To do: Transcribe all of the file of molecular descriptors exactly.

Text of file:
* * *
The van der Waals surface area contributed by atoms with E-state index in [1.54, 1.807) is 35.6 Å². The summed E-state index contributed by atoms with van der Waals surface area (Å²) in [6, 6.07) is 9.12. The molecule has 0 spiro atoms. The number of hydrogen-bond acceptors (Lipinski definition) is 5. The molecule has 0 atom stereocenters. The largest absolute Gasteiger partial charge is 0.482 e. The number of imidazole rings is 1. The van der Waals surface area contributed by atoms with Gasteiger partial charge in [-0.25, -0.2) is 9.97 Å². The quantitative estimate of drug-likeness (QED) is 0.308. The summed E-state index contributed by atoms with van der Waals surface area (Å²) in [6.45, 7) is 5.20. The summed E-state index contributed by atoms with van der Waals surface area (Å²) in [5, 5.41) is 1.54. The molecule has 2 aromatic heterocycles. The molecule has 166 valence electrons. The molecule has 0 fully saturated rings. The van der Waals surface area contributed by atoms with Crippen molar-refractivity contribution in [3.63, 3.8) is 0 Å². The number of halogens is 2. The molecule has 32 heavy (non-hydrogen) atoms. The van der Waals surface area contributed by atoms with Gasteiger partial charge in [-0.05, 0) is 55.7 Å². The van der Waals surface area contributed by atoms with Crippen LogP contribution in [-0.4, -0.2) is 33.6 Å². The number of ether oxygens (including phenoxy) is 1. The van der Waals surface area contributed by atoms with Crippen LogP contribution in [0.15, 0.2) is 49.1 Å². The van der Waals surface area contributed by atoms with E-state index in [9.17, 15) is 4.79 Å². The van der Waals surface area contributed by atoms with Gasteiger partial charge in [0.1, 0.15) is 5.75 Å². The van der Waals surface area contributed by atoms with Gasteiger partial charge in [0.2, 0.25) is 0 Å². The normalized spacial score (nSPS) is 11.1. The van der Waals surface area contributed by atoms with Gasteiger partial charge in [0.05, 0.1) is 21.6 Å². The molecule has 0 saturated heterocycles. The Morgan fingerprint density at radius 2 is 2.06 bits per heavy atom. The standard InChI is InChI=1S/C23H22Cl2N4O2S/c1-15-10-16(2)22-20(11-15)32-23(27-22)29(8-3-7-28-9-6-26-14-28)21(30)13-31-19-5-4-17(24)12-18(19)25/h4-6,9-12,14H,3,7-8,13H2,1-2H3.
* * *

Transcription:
The van der Waals surface area contributed by atoms with E-state index in [1.54, 1.807) is 35.6 Å². The summed E-state index contributed by atoms with van der Waals surface area (Å²) in [6, 6.07) is 9.12. The molecule has 0 spiro atoms. The number of hydrogen-bond acceptors (Lipinski definition) is 5. The molecule has 0 atom stereocenters. The largest absolute Gasteiger partial charge is 0.482 e. The number of imidazole rings is 1. The van der Waals surface area contributed by atoms with Gasteiger partial charge in [-0.25, -0.2) is 9.97 Å². The quantitative estimate of drug-likeness (QED) is 0.308. The summed E-state index contributed by atoms with van der Waals surface area (Å²) in [6.45, 7) is 5.20. The summed E-state index contributed by atoms with van der Waals surface area (Å²) in [5, 5.41) is 1.54. The molecule has 2 aromatic heterocycles. The molecule has 166 valence electrons. The molecule has 0 fully saturated rings. The van der Waals surface area contributed by atoms with Crippen molar-refractivity contribution in [3.63, 3.8) is 0 Å². The number of halogens is 2. The molecule has 32 heavy (non-hydrogen) atoms. The van der Waals surface area contributed by atoms with Gasteiger partial charge in [-0.05, 0) is 55.7 Å². The van der Waals surface area contributed by atoms with Crippen LogP contribution in [-0.4, -0.2) is 33.6 Å². The number of ether oxygens (including phenoxy) is 1. The van der Waals surface area contributed by atoms with Crippen LogP contribution in [0.15, 0.2) is 49.1 Å². The van der Waals surface area contributed by atoms with E-state index in [9.17, 15) is 4.79 Å². The van der Waals surface area contributed by atoms with Gasteiger partial charge in [0.1, 0.15) is 5.75 Å². The van der Waals surface area contributed by atoms with Gasteiger partial charge in [0.2, 0.25) is 0 Å². The normalized spacial score (nSPS) is 11.1. The van der Waals surface area contributed by atoms with Gasteiger partial charge in [0.05, 0.1) is 21.6 Å². The molecule has 0 saturated heterocycles. The Morgan fingerprint density at radius 2 is 2.06 bits per heavy atom. The standard InChI is InChI=1S/C23H22Cl2N4O2S/c1-15-10-16(2)22-20(11-15)32-23(27-22)29(8-3-7-28-9-6-26-14-28)21(30)13-31-19-5-4-17(24)12-18(19)25/h4-6,9-12,14H,3,7-8,13H2,1-2H3.